Step into a world of giant, fluffy, white teddy bears known as Samoyed Dogs. With their ever-smiling faces, it’s hard to imagine them as aggressive. But are Samoyeds aggressive?
This article unveils the traits of a well-bred, well-trained, and well-socialized adult Samoyed while also exploring the factors that may trigger aggressive behavior. Discover how to maintain their cheerful nature and address any aggression issues. Join us on this captivating journey into the world of Samoyed dogs.
Are Samoyeds Aggressive?
No, Samoyeds are not generally considered aggressive dogs. They are known for their friendly and gentle nature. Samoyeds are typically good-natured, affectionate, and sociable with both people and other animals. However, individual temperament can vary.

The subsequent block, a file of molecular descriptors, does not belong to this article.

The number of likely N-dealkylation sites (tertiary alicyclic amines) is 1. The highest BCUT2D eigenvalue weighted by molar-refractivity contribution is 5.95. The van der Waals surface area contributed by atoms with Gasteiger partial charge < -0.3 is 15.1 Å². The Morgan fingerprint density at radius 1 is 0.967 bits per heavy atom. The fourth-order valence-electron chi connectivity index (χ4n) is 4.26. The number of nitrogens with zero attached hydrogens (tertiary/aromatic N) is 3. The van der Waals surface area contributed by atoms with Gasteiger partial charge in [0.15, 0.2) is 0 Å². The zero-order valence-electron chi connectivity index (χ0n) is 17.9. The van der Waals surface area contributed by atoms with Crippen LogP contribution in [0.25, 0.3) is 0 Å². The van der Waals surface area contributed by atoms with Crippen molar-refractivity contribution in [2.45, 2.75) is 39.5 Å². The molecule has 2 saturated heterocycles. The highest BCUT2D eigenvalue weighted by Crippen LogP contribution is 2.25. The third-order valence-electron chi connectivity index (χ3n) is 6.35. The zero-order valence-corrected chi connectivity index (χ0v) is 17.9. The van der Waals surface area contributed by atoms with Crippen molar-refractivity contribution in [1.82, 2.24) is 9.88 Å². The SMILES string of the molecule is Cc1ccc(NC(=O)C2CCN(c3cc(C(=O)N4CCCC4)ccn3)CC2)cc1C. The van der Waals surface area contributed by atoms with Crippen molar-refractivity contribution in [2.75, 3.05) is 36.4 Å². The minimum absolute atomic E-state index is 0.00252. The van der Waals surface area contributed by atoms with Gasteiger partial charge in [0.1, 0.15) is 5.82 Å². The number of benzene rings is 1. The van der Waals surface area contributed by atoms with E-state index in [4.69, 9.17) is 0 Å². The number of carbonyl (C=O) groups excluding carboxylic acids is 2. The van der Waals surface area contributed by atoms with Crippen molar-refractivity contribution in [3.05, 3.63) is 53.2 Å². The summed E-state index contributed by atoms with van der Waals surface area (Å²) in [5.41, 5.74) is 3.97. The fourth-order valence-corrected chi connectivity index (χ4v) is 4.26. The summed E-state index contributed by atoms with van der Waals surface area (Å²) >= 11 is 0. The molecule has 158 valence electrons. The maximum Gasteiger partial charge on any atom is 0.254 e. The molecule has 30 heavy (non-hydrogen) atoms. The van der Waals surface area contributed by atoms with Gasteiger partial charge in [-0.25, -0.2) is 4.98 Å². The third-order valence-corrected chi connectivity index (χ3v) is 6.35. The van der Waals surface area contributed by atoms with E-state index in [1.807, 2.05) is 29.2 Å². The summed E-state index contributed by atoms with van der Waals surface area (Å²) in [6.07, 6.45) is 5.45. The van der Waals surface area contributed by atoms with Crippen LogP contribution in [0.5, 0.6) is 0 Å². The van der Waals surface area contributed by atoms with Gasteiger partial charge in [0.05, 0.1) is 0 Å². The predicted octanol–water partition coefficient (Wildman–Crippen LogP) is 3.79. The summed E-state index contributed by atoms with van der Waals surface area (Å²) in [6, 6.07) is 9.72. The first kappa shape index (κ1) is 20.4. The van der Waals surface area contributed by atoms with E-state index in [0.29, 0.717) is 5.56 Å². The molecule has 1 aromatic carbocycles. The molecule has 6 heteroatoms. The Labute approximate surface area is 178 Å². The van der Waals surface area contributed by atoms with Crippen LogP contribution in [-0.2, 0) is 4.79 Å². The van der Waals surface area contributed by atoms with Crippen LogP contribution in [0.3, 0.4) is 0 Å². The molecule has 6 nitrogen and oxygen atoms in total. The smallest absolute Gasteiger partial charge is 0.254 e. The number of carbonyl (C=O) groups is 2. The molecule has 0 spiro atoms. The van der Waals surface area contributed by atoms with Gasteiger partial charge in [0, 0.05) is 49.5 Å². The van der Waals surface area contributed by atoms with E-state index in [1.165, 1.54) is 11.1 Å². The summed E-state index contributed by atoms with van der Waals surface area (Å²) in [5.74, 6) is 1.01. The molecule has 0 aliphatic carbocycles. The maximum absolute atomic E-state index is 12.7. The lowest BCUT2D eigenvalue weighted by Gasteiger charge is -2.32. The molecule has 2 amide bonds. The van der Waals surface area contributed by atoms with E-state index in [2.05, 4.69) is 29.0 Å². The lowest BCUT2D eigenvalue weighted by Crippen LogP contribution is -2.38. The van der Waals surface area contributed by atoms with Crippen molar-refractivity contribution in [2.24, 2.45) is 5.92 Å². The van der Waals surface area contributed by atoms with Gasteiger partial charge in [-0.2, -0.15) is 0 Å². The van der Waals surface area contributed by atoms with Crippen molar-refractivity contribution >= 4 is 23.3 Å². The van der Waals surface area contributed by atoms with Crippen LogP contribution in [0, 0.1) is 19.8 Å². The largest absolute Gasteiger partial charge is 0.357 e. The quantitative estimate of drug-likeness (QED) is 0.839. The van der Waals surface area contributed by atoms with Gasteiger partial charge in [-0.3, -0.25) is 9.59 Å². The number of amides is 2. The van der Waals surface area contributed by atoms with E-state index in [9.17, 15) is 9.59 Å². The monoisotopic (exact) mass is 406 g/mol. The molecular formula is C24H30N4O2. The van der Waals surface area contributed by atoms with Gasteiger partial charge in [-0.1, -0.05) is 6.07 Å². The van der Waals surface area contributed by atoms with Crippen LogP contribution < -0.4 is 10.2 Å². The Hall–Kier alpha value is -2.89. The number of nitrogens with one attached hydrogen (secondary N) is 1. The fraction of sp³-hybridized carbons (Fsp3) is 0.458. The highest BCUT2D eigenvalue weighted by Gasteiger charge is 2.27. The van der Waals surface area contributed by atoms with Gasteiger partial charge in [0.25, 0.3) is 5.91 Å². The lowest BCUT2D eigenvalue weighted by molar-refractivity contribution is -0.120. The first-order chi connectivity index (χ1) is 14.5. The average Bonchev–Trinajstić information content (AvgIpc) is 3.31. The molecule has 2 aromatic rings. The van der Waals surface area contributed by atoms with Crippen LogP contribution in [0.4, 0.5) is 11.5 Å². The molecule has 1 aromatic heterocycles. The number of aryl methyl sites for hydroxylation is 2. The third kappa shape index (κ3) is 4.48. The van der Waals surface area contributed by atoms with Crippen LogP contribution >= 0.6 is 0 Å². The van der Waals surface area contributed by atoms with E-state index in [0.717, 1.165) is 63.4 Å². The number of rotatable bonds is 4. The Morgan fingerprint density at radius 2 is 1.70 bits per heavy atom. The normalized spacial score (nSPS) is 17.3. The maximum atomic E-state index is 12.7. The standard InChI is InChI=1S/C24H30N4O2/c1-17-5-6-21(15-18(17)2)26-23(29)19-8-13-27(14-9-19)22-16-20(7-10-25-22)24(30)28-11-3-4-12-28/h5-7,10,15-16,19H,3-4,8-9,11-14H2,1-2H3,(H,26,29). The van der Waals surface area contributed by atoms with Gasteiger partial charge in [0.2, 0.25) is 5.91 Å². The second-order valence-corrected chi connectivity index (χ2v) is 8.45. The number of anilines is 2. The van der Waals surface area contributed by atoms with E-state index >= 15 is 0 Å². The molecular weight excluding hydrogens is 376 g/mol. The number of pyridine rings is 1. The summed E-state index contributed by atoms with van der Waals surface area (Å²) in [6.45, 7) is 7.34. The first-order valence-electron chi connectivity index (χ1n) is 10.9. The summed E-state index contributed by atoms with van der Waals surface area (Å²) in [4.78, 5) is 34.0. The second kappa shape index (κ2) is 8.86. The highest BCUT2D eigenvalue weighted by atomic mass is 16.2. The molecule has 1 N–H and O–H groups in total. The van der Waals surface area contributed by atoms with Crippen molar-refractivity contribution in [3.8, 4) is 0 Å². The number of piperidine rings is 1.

Proper socialization, training, and responsible ownership are essential for shaping a dog’s behavior. If considering a Samoyed, it’s advisable to spend time with the specific dog to assess its temperament.
Typical Samoyed Personality and Temperament
According to the Samoyed Dog Breed Club of America, the typical Samoyed dog personality is sociable, bright and active, and eager to be with their people.
Barking is Normal for Samoyed
Samoyed dogs are naturally “talkative” and are known to be barkers by nature. So here, while lots of barking can indicate aggression for some dog breeds, a lot of vocalizing is not necessarily a sign of aggression in Sammies. It can signify that your dog needs more training to learn when to bark.
Samoyed are Active and People-centric
The Samoyed dog breed is a very active dog that loves to be with their people and is usually as close to their favorite family members as possible.
They hate being left alone, which means separation anxiety, which is not the same as aggression. However, it can seem similar behaviorally and is more common in this dog breed.
A Samoyed dog that is left alone for long periods regularly is likely to develop aggressive or anxious behaviors because its personality doesn’t tolerate alone time well.
Samoyed are Herders and Guarders